|Second Twenty20 international, Barbados:|
|England 171-8 (20 overs): Roy 45 (31), Moeen 31 (24)|
|West Indies 170-8 (20 overs): Hosein 44* (16), Moeen 3-24|
|England won by one run, series level at 1-1|
England dominated the majority of the second T20 against West Indies but ultimately won by just one run after some astonishing late hitting.
West Indies needed a seemingly hopeless 30 off the final over, only for Akeal Hossain to take Saqib Mahmood for 28, including three sixes off the last three balls.
England earlier bounced back from being bowled out for 103 in the first T20 to post 171-8 on a similarly challenging pitch.
They were propelled by Jason Roy taking 24 off Fabian Allen's 11th over, as 107 runs came in the second half of the innings.
Roy made 45, adding 61 with Moeen Ali, who contributed 31, while Chris Jordan once again shone on the island of his birth with a cameo of 27.
Left-arm seamer Reece Topley, playing his first T20 international for nearly six years, trapped Brandon King lbw and athletically ran out Shai Hope to leave West Indies reeling on 6-2.
With excessive turn on offer, spinners Moeen and Adil Rashid mesmerised the hosts in the middle overs, sharing five wickets.
But Romario Shepherd blasted five sixes in his 44 not out, while Hosein's unbeaten 44 came from only 16 balls to make England's margin of victory so much tighter than it should have been.
The five-match series is level at 1-1. The third game is on Wednesday.
Roy ignites England improvement
Given the fright they were given at the end of the match, England were indebted to a batting display vastly improved from Saturday's collapse.
Whereas the tourists struggled to adapt to the conditions in the series opener, on Sunday they were more willing to be patient before unleashing the batting aggression that is their trademark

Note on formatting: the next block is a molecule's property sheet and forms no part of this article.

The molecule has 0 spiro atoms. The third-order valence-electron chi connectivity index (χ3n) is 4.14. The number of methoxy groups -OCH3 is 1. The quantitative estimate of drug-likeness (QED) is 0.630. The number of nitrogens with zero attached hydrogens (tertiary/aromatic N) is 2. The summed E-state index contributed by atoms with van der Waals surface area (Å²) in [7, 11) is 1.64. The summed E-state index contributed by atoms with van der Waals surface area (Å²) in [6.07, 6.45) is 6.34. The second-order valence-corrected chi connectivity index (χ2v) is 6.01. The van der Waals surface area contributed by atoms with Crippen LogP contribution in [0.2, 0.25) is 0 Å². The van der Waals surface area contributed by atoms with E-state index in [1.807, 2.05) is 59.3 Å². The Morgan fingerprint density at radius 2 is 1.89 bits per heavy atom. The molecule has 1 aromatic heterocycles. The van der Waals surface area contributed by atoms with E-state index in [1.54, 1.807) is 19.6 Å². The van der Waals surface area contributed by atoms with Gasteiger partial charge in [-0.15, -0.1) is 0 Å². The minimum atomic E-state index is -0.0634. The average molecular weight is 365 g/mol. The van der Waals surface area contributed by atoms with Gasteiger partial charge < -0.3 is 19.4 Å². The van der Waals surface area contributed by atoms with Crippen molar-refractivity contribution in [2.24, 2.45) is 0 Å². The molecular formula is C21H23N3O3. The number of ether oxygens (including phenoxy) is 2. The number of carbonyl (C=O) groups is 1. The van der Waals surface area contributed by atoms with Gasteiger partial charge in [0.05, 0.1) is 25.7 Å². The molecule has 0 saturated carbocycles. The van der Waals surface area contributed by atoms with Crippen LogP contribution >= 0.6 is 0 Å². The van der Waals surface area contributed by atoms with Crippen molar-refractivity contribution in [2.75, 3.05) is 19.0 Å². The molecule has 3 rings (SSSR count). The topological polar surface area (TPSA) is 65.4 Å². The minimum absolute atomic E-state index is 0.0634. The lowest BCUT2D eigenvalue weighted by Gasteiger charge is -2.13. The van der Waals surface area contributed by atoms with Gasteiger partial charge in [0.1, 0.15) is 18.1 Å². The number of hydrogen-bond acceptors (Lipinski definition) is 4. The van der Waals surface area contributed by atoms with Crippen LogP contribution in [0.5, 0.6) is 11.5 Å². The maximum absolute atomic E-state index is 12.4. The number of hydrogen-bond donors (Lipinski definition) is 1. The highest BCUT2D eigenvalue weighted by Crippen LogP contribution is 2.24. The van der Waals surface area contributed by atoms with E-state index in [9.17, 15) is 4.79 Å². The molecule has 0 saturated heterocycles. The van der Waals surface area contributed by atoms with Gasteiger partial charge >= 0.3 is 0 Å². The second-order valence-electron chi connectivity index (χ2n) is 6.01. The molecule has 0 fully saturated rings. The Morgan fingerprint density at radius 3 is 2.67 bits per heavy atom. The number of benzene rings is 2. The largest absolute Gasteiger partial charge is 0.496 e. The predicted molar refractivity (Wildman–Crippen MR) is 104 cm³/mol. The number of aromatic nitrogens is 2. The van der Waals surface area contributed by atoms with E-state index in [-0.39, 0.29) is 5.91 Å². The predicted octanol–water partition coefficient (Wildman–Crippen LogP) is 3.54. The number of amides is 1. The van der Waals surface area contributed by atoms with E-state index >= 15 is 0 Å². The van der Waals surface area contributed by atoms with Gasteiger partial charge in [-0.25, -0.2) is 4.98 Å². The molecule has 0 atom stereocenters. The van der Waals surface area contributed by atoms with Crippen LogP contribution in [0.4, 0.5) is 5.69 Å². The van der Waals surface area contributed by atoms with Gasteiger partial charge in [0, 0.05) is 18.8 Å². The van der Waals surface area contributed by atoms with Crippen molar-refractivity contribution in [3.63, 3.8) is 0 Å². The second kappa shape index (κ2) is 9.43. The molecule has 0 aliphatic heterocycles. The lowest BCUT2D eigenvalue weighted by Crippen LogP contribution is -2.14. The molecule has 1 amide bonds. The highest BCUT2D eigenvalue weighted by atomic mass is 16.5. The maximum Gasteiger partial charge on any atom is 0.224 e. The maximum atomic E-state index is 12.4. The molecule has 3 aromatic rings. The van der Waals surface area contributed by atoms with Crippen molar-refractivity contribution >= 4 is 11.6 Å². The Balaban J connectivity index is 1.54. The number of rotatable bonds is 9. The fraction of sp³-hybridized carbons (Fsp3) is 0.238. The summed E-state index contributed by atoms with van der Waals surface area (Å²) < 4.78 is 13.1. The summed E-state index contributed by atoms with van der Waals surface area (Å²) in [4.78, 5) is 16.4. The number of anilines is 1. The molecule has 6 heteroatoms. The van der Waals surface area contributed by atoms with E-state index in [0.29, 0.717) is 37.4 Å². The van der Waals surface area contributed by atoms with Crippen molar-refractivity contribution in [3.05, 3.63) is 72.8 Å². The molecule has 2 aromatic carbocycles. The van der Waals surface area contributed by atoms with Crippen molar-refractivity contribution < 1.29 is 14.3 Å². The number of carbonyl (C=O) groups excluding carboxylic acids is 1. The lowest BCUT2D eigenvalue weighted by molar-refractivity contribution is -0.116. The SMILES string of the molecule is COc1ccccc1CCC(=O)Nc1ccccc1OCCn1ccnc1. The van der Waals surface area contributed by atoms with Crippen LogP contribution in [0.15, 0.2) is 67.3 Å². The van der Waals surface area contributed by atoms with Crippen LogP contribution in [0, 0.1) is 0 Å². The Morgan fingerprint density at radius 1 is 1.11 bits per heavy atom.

Roy typified this approach. He lacked fluency as opening partner Tom Banton swept and reverse-swept 25 off 18 balls before hammering a return catch to left-arm spinner Allen, who then disturbed James Vince's off stump.
Roy had only 17 from 23 balls at the halfway stage, only to explode into life and climb into Allan with three fours and two sixes in the first over of the second half. One of the maximums, a slog sweep, went out of the ground.
When he fell in the next over, caught at long-on from the bowling of Shepherd, Roy had taken 28 runs off his seven previous deliveries.
Moeen was missed twice - the second a bad drop by Odean Smith - as West Indies failed to match the fielding standards of the previous evening. However, when Moeen and Sam Billings fell in consecutive overs, there was an opening for the hosts.
It was snuffed out by Jordan and captain Eoin Morgan adding 31 at 10 runs an over. It turned out to be just enough.
Windies surge after Topley shines
Topley last played the shortest format for England during their run to the 2016 World Cup final, with a career-threatening back injury then preventing him from playing international cricket for four years.
In replacing Tymal Mills he was England's sole change from Saturday and he took only two legal deliveries to make an impact, pinning King with a hooping inswinger.
The run-out of Hope was more spectacular. Parrying a stop in his follow-through, Topley chased the rebound, dived and flicked the ball on to the non-striker's stumps.
He would have had another wicket had Liam Dawson held onto a skier from Nicholas Pooran at mid-wicket.
Still, Moeen and Rashid took control, bowling in tandem for six overs that brought five wickets for 32 runs.
Masterful leg-spinner Rashid had Kieron Pollard and Darren Bravo both lbw on review, while off-spinner Moeen continued his fine all-round display by having Pooran and Odean Smith hole out either side of snaffling a sharp caught and bowled off Jason Holder - 3-24 represented his career-best figures.
From an almost hopeless position - 61 were needed from the final three overs with only two wickets in hand - Shepherd chanced his arm.
He hit Jordan for three sixes in the 18th over, but after Topley was tight in the 19th, the result was barely in doubt going into Mahmood's final set.
Still, Hosein's assault of two fours and three sixes was extraordinary and, although the one-run margin does not tell the story of England's superiority, they were extremely ragged at the death.